fifteen years. Deemed “best spellbinder” by the Austin Chronicle, Ray perplexes both audience members
and curious 6th Street revelers peering through Esther’s
trademark windows. Whether as himself or his “Amazing Frank” alter-ego, Ray uniquely combines magic and
comedy in a way you probably have never seen before.
“…the spunky cast of beloved satirical musical revue
proves chutzpah is alive and well Thursday through Saturday on Sixth Street,” The Austin American-Statesman.
The cast, some of whom have been with the show for
as many as 15 years, performs five shows a week yearround at the venue to approximately 70,000 customers
a year.
“They’re great. Austin has great audiences,” said Cast
Member Shannon Sedwick said.
Page 2
The Austinsible July 31, 2009
Digging Deeper Produces Great Newspapers
By Brenda Schultz
Hard work, accuracy, research
and unique angles produce great
stories.
Jeanne Acton presented today
at the ASNE 2009 Seminar. She
taught us how to produce a better
newspaper. Jeanne is UIL Assistant Academic Director Journalism at The University of Texas at
Austin and director of the Interscholastic League Press Conference.
Writing great stories is not easy.
What good will come from the
stories chosen for the newspaper?
“It isn’t just black and white
there is a lot of gray,” she said.
“Make sure the story pertains to
the age of the audience”.
The stories need to be current
and interesting to the students.
The stories should start with a
good descriptive lead that grabs
the audience and tells the whole
story.
“Doing this you can make an
average story great,” Jeanne said.
Getting students to do this was
one of the biggest concerns. Stories have to be about what is current. The newspaper needs to
empower the kids by making the
newspaper their own, says Acton
“It is okay to have silly things in
the newspaper,” Acton said.
The newspaper articles need to
start with most important and end
with the least important. Good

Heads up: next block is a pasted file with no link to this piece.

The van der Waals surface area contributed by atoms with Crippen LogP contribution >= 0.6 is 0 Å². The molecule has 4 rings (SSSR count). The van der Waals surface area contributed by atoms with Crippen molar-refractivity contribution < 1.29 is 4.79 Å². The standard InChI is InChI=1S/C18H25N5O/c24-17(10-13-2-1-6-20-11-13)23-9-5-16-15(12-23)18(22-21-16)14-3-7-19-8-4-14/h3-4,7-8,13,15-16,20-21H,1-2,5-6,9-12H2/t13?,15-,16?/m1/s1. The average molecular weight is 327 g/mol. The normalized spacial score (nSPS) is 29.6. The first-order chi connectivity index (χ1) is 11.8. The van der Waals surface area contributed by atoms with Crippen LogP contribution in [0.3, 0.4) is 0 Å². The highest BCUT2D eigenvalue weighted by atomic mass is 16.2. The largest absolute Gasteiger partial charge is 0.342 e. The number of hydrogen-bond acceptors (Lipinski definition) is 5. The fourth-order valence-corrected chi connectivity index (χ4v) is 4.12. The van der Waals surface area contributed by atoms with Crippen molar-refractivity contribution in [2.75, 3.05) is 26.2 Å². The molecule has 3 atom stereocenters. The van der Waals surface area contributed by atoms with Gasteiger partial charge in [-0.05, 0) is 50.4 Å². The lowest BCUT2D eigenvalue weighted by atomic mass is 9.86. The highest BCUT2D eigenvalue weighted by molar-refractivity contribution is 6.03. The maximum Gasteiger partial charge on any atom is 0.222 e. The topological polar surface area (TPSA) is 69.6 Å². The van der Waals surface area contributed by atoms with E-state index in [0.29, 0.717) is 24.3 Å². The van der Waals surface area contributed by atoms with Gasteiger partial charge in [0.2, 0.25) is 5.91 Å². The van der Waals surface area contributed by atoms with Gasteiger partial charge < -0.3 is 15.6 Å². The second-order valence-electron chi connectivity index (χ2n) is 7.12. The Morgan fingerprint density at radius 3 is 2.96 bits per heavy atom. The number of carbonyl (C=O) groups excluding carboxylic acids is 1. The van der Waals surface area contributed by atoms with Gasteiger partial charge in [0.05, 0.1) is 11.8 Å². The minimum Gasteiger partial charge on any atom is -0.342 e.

leads grab the reader and to keep
the reader, the story needs to tell
the whole story. An average story
can be made great. Building selfesteem in the students will produce better stories.
“If you trust your students, send
them out to get their stories,” said
Mojave High School advisor,
Erin Susalla.
Acton agreed that advisors have
to prepare the students to talk to
counselors and administrators.
Direct quotes and transitions are
vital for the story.
The stories need
to entertain, inform and protect. Shock and
gossip are not
used. Students
should
ask,
look, listen,
search and
re-search
for their
stories.
Then dig
deep for
the real story. Each story should
be accurate and fair. Students
should seek the truth and report it
but remember to minimize harm.
They should act independently
but be accountable.
“My students do not know the
difference between and fact and
an opinion,” said South San Antonio High School advisor, John
Edminston.
John wanted to know how he
could get his students to correct
this problem. Acton responded
that an advisor should make sure
the students agree on what the
newspaper’s role, the goals and
who is the audience. Is it harmful? Will one of the stories diminish the newspaper?
Charles Henderson High School
advisor, Jessica Booth believed that Ac-
ton presented feasible ideas that
could be easily integrated into my
journalism program. Following
these rules and suggestions from
Acton, will produce a great newspaper.
Dr. Cindy Royal: Pioneer in a Techno World
By Sheryl Cole
Trailblazer. Explorer. Pathfinder.
Throughout history there have always been those who led the charge
into the shadowy future. Such historical figures as Marco Polo, Sir
Walter Raleigh, Sacajawea, Amelia
Earhart, and Yuri Gagarin instigated
change for entire eras. For many of
the 34 students attending the ASNE
High School Journalism Institute at
the University of Texas, Dr. Cindy
Royal is their Marco Polo, their guide
into the digital frontier.
Royal emphasizes the role of social
media in the world of journalism and
education. “It’s important for students to understand that the future
of media is two-way conversations
and community engagement,” she
said. Not everyone understands her
point of view. For many, the world
of social networking seems to be the
antithesis of journalism. In a July 27,